analysis of film generally means

analysis of film generally means

  • Can you see a pattern to how the scenes are cut?
  • How would you describe the pace/tempo of the film?
  • How would you describe the main conflict?
    • Is it internal where the character suffers inwardly?
    • is it external caused by the surroundings or environment the main character finds himself/herself in?

Analysis of film generally means
This is a good video that explains these various techniques.
Images that refer to previous events in the characters` lives. Flashbacks can be used to foreshadow future events.

Spatial relationships. In film (painting, photography, theatrical performances, et cetera) perspective refers to the accurate depiction of three-dimensional space on a two-dimensional surface. (In experimental forms of film, of course, the accurate depiction is redefined.) Height and breadth come naturally to the surface but the added dimension of depth must be constructed through cameras, lenses, sets, and designs during composition. (See “anamorphic lens” and “composition”.)
Film Vocabulary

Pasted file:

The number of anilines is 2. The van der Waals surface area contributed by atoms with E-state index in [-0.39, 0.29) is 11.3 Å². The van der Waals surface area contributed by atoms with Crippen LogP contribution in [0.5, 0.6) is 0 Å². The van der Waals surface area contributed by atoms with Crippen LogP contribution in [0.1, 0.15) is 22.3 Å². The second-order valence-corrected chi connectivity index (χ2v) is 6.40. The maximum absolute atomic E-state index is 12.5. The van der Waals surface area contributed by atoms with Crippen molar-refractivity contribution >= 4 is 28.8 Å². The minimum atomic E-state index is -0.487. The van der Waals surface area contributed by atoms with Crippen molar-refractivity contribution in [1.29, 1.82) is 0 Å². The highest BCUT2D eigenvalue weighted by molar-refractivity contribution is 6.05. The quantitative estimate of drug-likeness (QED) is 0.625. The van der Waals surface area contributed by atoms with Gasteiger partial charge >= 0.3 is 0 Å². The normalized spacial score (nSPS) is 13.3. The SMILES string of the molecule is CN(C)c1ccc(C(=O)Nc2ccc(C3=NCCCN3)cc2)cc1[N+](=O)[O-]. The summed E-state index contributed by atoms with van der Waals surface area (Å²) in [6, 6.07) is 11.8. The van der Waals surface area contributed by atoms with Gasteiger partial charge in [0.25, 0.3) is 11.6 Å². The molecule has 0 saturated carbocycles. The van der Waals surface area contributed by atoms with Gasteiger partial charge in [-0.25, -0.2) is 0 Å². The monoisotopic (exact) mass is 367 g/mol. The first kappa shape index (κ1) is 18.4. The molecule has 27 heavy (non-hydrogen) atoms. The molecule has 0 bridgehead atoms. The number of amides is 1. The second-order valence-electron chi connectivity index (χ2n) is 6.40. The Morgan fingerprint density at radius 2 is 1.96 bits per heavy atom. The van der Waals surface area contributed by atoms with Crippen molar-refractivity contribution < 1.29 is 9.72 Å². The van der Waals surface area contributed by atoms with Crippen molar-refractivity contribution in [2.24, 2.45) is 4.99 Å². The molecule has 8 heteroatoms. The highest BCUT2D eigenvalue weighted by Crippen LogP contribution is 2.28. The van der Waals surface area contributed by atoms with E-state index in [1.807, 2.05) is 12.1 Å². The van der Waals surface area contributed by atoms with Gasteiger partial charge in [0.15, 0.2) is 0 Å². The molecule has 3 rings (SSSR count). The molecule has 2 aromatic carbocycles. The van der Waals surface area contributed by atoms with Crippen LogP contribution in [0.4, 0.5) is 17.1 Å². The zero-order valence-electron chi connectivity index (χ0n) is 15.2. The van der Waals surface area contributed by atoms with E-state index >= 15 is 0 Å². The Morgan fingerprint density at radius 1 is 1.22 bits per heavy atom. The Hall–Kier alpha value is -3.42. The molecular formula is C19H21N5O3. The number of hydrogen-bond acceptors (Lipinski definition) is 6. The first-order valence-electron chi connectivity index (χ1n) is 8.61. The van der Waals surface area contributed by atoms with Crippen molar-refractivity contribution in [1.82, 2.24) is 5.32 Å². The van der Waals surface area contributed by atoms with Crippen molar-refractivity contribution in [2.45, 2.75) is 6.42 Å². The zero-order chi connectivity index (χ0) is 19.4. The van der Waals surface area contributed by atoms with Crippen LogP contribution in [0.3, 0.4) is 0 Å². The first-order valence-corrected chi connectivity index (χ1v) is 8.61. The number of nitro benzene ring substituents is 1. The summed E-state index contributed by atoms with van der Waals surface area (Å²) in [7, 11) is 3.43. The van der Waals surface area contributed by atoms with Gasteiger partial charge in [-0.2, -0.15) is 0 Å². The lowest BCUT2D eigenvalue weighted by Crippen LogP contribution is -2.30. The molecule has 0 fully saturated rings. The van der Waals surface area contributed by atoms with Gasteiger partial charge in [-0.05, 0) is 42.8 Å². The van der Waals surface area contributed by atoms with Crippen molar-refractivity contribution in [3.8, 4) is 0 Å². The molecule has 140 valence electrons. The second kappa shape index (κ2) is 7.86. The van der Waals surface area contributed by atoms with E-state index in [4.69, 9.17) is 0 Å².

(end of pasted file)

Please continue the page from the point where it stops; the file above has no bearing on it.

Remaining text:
Three-shot . A medium shot, featuring three actors.
Oblique angle . A shot which is photographed by a tilted camera. When the image is projected on the screen, the subject itself seems to be tilted on its side.

Analysis of film generally means
The Rule of Thirds is arguably the core of composition techniques. It’s a simple enough rule to learn and follow and will elevate the quality of your shots. Divide your frame into three sections vertically and three sections horizontally. Then, simply place your subject at one of the intersecting points. Simple enough! The Rule of Thirds works because it creates an asymmetrical image, thus mimicking natural and organic landscapes and imagery. It feels more natural to the human eye. Strict, perfect, geometrical shapes and arrangements are man made, but asymmetrical and uneven designs and layouts are more organic and natural.
Remember, the primary goal of composition is to control your audience’s focus. Everything else stems from there: the aesthetics, the subtext and underlying themes, etc.


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